It took me nearly my entire adult life (I am 62) to come to the eventually undeniable conclusion that I am unpublishable, that no editor in the world was going to read a cold submission of mine and think, “Oh, we simply must have this. The reading public is dying to read and pay good money for exactly this type of narrative.” My website, where I am, month by month, slowly releasing all the fiction I currently am engaged in and contain in my file, is called FREE EXTREME FICTION, and its introduction reads “Think of a sixties-era Marvel and Underground comics mash-up written rather than drawn. It’s pretty twisted, pretty intesnse, pretty extreme.” And it really is. Most of my stories are “R” rated, and some go way beyond that. Personally, I am a very PC sort of person; my stories are hardly that. I no longer even show my work to those that I meet in my everyday life, although I am quite proud of most of it. The response, when I do, is generally not good.
So, the next inevitable question would almost have to be, “So, okay, why are you doing that, then? Why do you insist, after practicing your art daily for nearly fifty years without the slightest bit of material success, on continuing to churn out stories that will never earn you a single penny but instead will only alienate?”
The answer to that, I believe, lies in the two questions that prompted me to write this article in the first place: What does writing mean to you? How do you approach it? The answer to the first question, for me, is, simply, Everything. Writing means Everything to me. At my age, after all these decades , what joy I find in life has winnowed down to being with my beloved wife, reading, watching movies and old time movie-serials, and writing. That’s it. Very few friends. My “job” is a means of staying alive so I can continue to write. A co-worker said to me the other day, “Aw, come on, let’s face it. We don’t write for the ‘love’ of writing. We do it so that someday we can become successful enough at it so that we don’t have to do anything else.” That’s a valid point, I didn’t disagree with him, but that’s certainly not what it’s all about for me. I write because, at four in the morning, with my coffee and my radio turned low and my mechanical pencils and my college notebooks, I am myself in a way I am not allowed to be at any other time of the day. I write because it is the only way I can return myself to who I am.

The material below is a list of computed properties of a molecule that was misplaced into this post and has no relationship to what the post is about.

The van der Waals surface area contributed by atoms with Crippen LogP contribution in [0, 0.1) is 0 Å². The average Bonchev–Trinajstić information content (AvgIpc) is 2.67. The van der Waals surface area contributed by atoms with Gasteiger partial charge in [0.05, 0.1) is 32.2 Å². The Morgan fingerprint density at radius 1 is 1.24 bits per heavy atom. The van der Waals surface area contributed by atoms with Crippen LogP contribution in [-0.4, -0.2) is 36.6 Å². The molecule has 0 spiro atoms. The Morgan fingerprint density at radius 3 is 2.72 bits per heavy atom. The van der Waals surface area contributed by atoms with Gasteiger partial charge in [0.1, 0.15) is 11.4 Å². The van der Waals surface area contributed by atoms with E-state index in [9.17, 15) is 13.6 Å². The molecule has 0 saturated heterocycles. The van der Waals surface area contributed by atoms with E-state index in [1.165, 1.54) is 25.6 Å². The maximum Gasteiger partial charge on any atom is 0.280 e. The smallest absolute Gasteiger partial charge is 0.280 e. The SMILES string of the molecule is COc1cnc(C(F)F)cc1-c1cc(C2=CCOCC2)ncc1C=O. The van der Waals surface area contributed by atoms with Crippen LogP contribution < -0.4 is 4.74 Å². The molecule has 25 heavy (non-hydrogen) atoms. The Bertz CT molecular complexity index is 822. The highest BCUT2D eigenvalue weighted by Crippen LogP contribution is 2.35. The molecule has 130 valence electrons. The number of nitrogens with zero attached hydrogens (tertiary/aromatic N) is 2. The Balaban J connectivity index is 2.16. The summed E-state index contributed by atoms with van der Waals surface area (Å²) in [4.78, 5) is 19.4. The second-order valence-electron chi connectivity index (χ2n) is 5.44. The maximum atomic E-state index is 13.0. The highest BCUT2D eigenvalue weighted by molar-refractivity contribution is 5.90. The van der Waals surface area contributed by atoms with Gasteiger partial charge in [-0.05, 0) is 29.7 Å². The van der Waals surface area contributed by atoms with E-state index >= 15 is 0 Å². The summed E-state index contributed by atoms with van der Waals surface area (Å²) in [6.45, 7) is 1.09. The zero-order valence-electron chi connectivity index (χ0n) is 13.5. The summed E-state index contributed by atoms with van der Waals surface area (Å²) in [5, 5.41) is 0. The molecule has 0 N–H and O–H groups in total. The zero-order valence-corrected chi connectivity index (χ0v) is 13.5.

A little obsessive perhaps? A little sick even, perhaps? Whatever. I am content.
Especially here in the twenty-first century where I can download my stuff to an audience of, conceivably, a billion people or more, that’s very satisfying. And as far as making my living from it is concerned, hey, I’m going on Social Security soon. I should be able to to continue FREE EXTREME FICTON for the next twenty-five years, if I choose.
What it comes down to is this: I’m writing my fiction at the very highest level I know how, and, when I do, the result is often juvenile and vulgar and base. Unpublishable. So be it. I love to write fiction, and that love has never abandoned me, where many friends and family have. It strikes a chord in me that thrums at the pit of my soul. That’s what writing means to me and that’s how I approach it, not as an enterprise for making a living but as a way to draw me as close as I can ever get to the fire and passion that burns within me. Who could ask for more in this cynical, hard-scrabble world?
(c) Dann O’Keefe